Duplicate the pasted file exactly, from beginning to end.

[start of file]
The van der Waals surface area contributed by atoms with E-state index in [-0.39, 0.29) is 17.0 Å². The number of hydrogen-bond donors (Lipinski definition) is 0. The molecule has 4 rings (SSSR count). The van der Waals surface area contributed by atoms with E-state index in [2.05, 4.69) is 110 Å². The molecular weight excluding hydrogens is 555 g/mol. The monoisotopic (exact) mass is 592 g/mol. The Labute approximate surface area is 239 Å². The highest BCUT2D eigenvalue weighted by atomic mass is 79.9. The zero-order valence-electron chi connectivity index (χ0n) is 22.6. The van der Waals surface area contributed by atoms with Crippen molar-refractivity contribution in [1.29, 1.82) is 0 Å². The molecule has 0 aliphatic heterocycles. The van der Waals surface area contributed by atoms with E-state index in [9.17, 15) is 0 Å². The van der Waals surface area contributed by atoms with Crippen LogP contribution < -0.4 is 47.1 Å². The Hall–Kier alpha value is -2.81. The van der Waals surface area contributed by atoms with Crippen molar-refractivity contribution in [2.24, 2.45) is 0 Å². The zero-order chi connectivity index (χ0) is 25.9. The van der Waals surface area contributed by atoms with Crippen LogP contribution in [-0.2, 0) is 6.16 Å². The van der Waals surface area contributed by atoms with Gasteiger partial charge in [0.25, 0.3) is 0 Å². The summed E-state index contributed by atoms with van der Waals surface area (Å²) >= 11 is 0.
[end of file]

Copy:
The van der Waals surface area contributed by atoms with E-state index in [-0.39, 0.29) is 17.0 Å². The number of hydrogen-bond donors (Lipinski definition) is 0. The molecule has 4 rings (SSSR count). The van der Waals surface area contributed by atoms with E-state index in [2.05, 4.69) is 110 Å². The molecular weight excluding hydrogens is 555 g/mol. The monoisotopic (exact) mass is 592 g/mol. The Labute approximate surface area is 239 Å². The highest BCUT2D eigenvalue weighted by atomic mass is 79.9. The zero-order valence-electron chi connectivity index (χ0n) is 22.6. The van der Waals surface area contributed by atoms with Crippen molar-refractivity contribution in [1.29, 1.82) is 0 Å². The molecule has 0 aliphatic heterocycles. The van der Waals surface area contributed by atoms with E-state index in [9.17, 15) is 0 Å². The van der Waals surface area contributed by atoms with Crippen LogP contribution < -0.4 is 47.1 Å². The Hall–Kier alpha value is -2.81. The van der Waals surface area contributed by atoms with Crippen molar-refractivity contribution in [2.24, 2.45) is 0 Å². The zero-order chi connectivity index (χ0) is 25.9. The van der Waals surface area contributed by atoms with Crippen LogP contribution in [-0.2, 0) is 6.16 Å². The van der Waals surface area contributed by atoms with Gasteiger partial charge in [0.25, 0.3) is 0 Å². The summed E-state index contributed by atoms with van der Waals surface area (Å²) >= 11 is 0.